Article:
Konradt, U. International Journal of Human-Computer Studies (1995) 43, 503-521
SUMMARY (adapted from the abstract)
Objective of the study: to investigate strategies in failure diagnosis at cutting-machine-tools with a verbal knowledge acquisition technique.
Method: semi-structured interviews with mechanical and electrical maintenance technicians; protocol analysis was performed on the data. Analysis of strategies was performed according to technicians’ experience, familiarity with the problem and the problem complexity. The technicians were categorized by level of experience.
Figure 2 shows that the most frequent diagnosis strategies were “Historical information” (29% of the 182 observed strategies), “Least effort” (11.5%), “Reconstruction” (9.8%) and “Sensory check” (8.7%) (See Appendix.). Strategies such as “Historical information”, which check available information about the failure history, and “Least effort” are two low cost technical checks which shorten the time needed for diagnosis activities (see Appendix). Strategies such as “Split half”, leading to a binary reduction of the problem space, and “Information uncertainty” play only a minor role in real-life failure diagnosis of machine tools (1.1%, Figure 2).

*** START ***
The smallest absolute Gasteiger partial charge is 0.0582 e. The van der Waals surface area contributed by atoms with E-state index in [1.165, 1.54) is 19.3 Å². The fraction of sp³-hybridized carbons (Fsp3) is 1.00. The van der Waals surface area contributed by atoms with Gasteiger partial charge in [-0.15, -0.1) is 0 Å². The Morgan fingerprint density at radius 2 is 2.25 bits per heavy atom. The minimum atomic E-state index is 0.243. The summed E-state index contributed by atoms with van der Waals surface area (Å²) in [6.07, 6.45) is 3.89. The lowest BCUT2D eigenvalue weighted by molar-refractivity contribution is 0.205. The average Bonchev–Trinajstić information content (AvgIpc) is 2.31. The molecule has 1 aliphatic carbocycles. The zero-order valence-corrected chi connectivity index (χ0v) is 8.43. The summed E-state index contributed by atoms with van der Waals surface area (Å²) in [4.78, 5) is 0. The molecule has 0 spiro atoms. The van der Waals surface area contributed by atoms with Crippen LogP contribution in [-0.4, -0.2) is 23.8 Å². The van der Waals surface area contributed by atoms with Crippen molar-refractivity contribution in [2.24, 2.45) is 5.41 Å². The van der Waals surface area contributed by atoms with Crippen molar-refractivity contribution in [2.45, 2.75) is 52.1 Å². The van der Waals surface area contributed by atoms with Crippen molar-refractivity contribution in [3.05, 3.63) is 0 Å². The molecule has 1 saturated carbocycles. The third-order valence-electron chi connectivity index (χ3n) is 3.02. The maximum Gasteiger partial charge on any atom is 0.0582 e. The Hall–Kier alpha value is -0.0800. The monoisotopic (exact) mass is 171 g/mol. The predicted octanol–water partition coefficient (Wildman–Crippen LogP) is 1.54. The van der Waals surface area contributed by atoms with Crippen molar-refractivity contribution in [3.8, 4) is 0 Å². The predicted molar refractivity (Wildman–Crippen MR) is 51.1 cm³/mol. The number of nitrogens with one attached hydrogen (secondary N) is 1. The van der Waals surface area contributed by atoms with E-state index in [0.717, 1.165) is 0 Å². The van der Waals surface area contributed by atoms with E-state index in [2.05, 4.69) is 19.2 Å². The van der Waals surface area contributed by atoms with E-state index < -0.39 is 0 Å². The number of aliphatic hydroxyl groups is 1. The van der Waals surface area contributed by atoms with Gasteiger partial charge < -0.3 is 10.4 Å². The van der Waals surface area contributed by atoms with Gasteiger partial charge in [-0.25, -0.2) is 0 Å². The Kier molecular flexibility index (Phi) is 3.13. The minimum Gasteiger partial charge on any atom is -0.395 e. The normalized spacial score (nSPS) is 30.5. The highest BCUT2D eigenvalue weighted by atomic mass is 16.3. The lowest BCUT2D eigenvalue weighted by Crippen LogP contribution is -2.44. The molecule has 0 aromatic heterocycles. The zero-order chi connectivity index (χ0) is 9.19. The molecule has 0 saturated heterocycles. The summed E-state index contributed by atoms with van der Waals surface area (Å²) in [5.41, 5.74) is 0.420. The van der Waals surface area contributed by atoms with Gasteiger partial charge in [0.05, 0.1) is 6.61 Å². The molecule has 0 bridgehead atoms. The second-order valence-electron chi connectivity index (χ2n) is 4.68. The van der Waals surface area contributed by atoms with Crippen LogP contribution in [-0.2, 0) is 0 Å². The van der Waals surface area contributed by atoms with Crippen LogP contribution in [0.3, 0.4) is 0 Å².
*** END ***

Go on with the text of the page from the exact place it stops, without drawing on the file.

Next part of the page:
Historical information (29.0)
Least effort (11.5)
Sensory checks (8.7)
Systematic narrowing (6.6)
Signal tracing (6.0)
Conditional probability (5.5)
Pattern of symptoms (2.7)
Topographical search (2.2)
Diagnosis software (1.6)
Split half (1.1)
Information uncertainty (1.1)
Figure 2: Frequencies of failure diagnosis strategies (n=182)
Reference to a figure. Notice that the present tense is used (“shows”). Usually references to figures, tables etc. are put in parenthesis rather than in the main body of the sentence because they are of secondary importance to the results themselves.
“the most frequentdiagnosis strategies were“
The writer is pointing out the significance of three of the results (i.e. that they were the most frequent diagnosis strategies). Notice that the writers refers to the figure containing the information (“Figure 2 shows”), and that detailed percentages are de-emphasized by being included only in parentheses. In fact, this detailed information does not need to be included in the text since it appears in the figure. For more detailed information, the reader is referred to the appendix: “(See Appendix.).” Notice that this reference is in parentheses too as it is not part of the main body of the sentence.